Getting to Know What Lives in Your Mouth

The doctors at Slater Family Dental remain committed to protecting the oral health of their patients. However, for patients to enjoy quality oral health they must understand the importance of brushing and flossing daily, along with scheduling regular checkups to see Aloha OR dentists Dr. Slater and Dr. Thompson. A lot of misinformation goes around about what lives in your mouth, and knowing how to separate fact from fiction can go a long way to ensuring the health of your teeth and gums.

Your Mouth

The average human’s mouth contains more bacteria than the entire world’s population. Of the billions of bacteria living in your mouth, scientists have identified over 700 different species of mouth-dwelling microbes. Despite the high number of incredibly diverse bacteria living in your mouth, a human’s mouth is still cleaner than that of a dog’s, regardless of what you might have heard before. In fact, both dogs and cats can carry over 100 different types of germs in their saliva that can make humans sick. Something to keep in mind next time your furry friend wants to give you a few slobbery kisses.

Of course what you put into your mouth can also contribute to the number of germs it contains. To reduce the number of harmful bacteria that enter your system through the mouth, you should only eat clean food that hasn’t become contaminated. While this sounds like common sense, anyone who’s ever adhered to the “five-second rule” has inadvertently placed foreign germs and bacteria into their mouths. As soon as food hits the floor, it begins to pick up germs. A few seconds on the ground gives fewer germs a chance to hop a ride than say a few days, but either way, you’re better off just throwing that item away and eating something else.

A Kiss is Just a Kiss

While you certainly have control over what you place in your own mouth, you can’t say the same for others. Whether you’re sharing an intimate moment with another or just sharing utensils or toothbrushes, the tooth decaying bacteria known as plaque can easily transfer itself from one mouth to the next.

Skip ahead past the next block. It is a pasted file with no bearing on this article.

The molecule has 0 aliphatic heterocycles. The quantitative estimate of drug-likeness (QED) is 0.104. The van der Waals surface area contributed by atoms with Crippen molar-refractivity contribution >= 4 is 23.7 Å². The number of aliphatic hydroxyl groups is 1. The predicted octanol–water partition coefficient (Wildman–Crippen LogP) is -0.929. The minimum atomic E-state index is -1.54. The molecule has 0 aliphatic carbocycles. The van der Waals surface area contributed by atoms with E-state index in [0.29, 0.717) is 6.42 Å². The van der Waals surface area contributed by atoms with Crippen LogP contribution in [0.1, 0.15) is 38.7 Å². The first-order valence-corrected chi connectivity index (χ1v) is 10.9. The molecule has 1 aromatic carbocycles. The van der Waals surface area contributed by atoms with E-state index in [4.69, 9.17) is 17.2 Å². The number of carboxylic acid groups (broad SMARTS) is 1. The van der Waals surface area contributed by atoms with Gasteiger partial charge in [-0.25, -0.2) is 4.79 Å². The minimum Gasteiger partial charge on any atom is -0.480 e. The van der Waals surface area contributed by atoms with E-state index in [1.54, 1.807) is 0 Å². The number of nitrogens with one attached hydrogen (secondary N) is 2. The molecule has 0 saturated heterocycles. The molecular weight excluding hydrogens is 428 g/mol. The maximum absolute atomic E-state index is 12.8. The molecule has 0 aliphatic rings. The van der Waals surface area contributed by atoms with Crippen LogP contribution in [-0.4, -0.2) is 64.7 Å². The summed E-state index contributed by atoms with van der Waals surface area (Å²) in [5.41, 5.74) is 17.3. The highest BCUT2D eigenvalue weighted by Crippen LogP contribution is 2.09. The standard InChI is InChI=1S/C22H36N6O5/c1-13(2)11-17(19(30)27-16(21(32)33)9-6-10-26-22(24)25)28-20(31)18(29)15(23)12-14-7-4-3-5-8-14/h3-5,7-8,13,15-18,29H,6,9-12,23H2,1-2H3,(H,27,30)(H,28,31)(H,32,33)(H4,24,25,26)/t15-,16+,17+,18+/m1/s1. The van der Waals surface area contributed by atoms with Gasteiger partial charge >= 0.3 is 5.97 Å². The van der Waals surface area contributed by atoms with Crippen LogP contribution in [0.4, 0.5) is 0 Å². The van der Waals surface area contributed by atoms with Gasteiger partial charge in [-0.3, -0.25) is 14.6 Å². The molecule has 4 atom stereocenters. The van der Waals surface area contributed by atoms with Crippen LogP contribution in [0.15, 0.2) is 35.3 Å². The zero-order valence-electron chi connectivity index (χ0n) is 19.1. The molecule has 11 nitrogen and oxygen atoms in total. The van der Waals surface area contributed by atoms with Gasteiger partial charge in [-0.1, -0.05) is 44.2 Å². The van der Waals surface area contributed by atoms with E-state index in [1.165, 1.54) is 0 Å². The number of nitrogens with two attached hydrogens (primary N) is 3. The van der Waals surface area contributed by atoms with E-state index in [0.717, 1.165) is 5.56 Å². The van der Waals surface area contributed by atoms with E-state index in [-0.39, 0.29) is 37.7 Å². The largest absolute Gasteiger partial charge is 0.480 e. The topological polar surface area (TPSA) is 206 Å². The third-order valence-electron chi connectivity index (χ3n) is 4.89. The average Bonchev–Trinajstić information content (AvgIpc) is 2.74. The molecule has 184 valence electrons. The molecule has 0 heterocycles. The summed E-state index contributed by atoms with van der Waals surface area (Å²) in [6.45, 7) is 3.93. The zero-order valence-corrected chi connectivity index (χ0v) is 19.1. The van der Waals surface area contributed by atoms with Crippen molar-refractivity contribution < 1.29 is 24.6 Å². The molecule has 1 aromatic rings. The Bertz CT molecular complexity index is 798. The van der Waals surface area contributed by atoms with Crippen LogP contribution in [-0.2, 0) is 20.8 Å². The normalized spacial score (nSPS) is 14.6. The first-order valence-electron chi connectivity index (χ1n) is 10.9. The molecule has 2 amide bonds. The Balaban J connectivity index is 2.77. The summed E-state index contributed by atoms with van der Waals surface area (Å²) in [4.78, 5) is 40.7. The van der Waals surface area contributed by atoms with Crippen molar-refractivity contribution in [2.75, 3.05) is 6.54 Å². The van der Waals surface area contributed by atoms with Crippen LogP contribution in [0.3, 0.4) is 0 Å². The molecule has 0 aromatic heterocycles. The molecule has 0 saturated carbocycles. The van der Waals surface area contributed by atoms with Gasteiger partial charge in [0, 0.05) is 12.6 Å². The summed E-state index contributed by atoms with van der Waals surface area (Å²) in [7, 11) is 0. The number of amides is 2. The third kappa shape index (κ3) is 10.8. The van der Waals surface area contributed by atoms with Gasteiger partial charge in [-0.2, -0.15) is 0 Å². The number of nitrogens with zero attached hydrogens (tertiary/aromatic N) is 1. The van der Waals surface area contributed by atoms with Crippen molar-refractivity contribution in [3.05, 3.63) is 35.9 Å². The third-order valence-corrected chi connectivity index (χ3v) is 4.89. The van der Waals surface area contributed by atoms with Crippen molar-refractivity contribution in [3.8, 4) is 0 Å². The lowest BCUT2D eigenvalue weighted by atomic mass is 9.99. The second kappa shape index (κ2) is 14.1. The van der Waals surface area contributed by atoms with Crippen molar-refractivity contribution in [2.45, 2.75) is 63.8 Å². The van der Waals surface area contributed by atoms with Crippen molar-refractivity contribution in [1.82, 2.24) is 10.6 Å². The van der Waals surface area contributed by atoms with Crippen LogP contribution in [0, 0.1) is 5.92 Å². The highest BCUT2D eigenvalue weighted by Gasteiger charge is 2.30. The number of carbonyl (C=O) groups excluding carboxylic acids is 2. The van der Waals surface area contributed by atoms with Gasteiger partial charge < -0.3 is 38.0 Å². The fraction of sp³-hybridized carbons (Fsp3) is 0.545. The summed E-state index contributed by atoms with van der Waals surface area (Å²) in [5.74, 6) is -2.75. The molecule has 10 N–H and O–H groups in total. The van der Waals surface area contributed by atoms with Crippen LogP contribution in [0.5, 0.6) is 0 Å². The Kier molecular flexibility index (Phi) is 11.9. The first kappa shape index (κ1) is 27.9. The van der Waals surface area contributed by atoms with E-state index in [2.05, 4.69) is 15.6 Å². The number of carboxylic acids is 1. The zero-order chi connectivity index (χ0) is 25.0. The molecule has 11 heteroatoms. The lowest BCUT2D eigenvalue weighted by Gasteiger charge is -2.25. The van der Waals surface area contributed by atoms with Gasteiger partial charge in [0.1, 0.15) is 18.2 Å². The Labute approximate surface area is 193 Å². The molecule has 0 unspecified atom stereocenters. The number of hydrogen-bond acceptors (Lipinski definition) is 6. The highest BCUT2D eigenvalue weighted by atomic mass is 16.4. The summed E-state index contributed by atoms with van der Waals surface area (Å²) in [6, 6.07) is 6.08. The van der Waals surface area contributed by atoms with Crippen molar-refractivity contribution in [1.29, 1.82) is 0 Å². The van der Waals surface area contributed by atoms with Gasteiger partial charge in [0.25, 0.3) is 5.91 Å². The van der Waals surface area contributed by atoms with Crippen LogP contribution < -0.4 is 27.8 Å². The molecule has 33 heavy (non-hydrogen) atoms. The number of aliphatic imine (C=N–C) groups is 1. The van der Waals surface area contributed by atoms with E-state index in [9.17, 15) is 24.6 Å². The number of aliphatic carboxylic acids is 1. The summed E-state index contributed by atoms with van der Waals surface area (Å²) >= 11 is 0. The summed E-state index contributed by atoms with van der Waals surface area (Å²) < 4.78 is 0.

Plaque is a sticky bacteria that creates an acid that eats away at your teeth’s enamel each time you consume sugar. Brushing and flossing daily helps to remove plague from your mouth, but people who neglect their oral care habits can begin to buildup excess plaque in their mouths. Given enough time, damage from plaque can lead to tooth decay and periodontal disease. However, while plaque is transferable through the exchange of saliva, periodontal disease is not. Periodontal disease forms in unhealthy mouths over an extended period of time, and unlike a cold, the disease can’t be “caught” from someone else.

In addition to transferring plaque, any item that enters or comes near a person’s mouth can transfer potentially dangerous microbes. Multiple studies have shown that germs can linger on such items as lip balm, drinking glasses, band instruments, lipstick, and many other types of shared items. If possible, always thoroughly wash off any shared item prior to placing the object into your mouth. Also, you should never share a toothbrush, as the Centers of Disease Control and Prevention warns that people who share toothbrushes are at an increased risk for developing infections.

 

The Right Tool for the Job

As we have already covered, your toothbrush plays an important role in keeping your teeth and gums healthy by removing harmful plaque. To keep your toothbrush from picking up any potentially harmful bacteria, make sure you let it air dry in an open area following each time you brush. Placing your brush in a container while still wet provides bacteria the perfect opportunity to grow, and no evidence suggests that soaking your brush in a antibacterial mouth rise or sanitizer will have any positive effect keeping your brush clean, according to the American Dental Association.

Your toothbrush, like any tool, will eventually wear out, so the ADA also recommends that you replace your brush every three to four months, or sooner if you notice the bristles have begun to fray.

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